It wants our time. It wants to be carried around in our pocket. It wants to be an extension of ourselves. This isn’t just games I’m talking about, it’s cell phones and iPads. It’s Wi-Fi and 4G. We’re not just entering, but already in, a world where technology is another limb. Maybe even a sixth sense. I mean, according to Xbox, you can be the controller now.
I’m not talking doom and gloom here. I’m not going to start ranting about our future looking like The Terminator or The Matrix. It’s just technology wants to be ubiquitous, and that’s exactly what it has accomplished. And it’s probably accomplished ubiquity a lot sooner than we think it did.
This is where I need to reiterate that we can shape technology and its effect on us. Yes, it’s growing and becoming an extension of us, but that can be used for good.
Technology provides choices. It helps pull nations out of poverty. It gives people more ways to communicate and spread resources. And as this video I’ve already posted shows, it helps level the playing field as far as quality of life is concerned.
I could make a very lengthy list about technology’s pros and cons, but I’m not because 1) that would take a lot of time, and 2) the most important thing to focus on (in this post) is how best to incorporate technology into our lives.
I said good-bye to Facebook a couple months ago. I let go of that popular form of technology. Part of me believes I just put off the inevitable. I mean, it’s quite possible email will fade away to be replaced with some Facebook/Twitter/text/instant messaging improvement that will make communication even more fast and informal. I put off texting for a long time and gave in a little over a year ago, so maybe I’ll crawl back to Facebook some day with my tail between my legs.
Then again, maybe not. I really feel it is imperative to choose my technologies wisely. As Kelly says:
As a practical matter I’ve learned to seek the minimum amount of technology for myself that will create the maximum amount of choices for myself and others.
Yes, if technology is going to be adopted and become a “part of us,” then it should definitely maximize choices for everyone. It should provide more opportunities for education and deeper relationships (notice how I don’t say “more” relationships. I truly believe you can have room for 5,000 friends on Facebook, but there’s only room for maybe 50 in your life). It should stimulate economies and improve productivity. It should spread capitalism, while at the same time cultivating more diversity because different societies will be able to ship their own culturally important products to other parts of the world.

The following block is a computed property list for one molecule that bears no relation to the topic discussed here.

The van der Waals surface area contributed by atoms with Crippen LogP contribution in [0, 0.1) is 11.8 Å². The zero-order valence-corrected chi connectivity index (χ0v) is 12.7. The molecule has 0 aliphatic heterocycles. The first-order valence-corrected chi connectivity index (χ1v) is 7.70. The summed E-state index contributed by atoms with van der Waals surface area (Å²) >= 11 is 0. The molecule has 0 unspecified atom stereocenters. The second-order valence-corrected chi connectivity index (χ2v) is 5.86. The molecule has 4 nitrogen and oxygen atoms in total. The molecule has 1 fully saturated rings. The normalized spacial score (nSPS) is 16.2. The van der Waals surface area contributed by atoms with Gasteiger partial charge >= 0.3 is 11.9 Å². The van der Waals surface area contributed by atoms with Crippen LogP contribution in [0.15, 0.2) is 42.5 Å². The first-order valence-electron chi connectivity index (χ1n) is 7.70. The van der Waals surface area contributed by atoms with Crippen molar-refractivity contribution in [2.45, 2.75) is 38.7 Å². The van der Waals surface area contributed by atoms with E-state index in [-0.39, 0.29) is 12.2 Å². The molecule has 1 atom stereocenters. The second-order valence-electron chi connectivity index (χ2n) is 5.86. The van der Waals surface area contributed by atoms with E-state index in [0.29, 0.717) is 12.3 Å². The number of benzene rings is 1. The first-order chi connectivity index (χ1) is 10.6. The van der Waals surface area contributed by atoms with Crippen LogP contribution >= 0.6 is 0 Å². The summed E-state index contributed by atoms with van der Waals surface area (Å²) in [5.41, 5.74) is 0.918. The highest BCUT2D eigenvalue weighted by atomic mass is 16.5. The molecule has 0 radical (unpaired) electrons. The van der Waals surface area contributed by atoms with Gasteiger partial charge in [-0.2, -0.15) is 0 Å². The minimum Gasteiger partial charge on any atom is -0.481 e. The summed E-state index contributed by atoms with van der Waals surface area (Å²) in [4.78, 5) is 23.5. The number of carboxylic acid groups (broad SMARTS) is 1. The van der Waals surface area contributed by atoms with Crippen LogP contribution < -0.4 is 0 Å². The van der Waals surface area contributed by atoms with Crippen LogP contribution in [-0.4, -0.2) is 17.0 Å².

I’m going to end this post on a more personal scale:
We need to be cognizant of which technologies are good for us, and which aren’t. We need to embrace the right stuff, and not take on too much extraneous stuff.
Personally, I have a great desktop computer and laptop. I also have an iPhone and a Kindle device. I need to ask myself if buying an iPad at this point is worth it. Not only is it worth it financially, but do I even have enough time to use it when I have a wife and daughter I want to spend time with (I also want to read, write, create lesson plans, use the technology I already own, and spend time with my friends and family)?
If I’m being honest with myself, we’re probably both in agreement on the answer to that question.
P.S. I just reread this long post (maybe too long) and wanted to add I believe Facebook does add a lot of choices, which can make it an agent of good. At the same time, Facebook and other social networking sites have their downfalls, which I may discuss (Lord willing) in another post.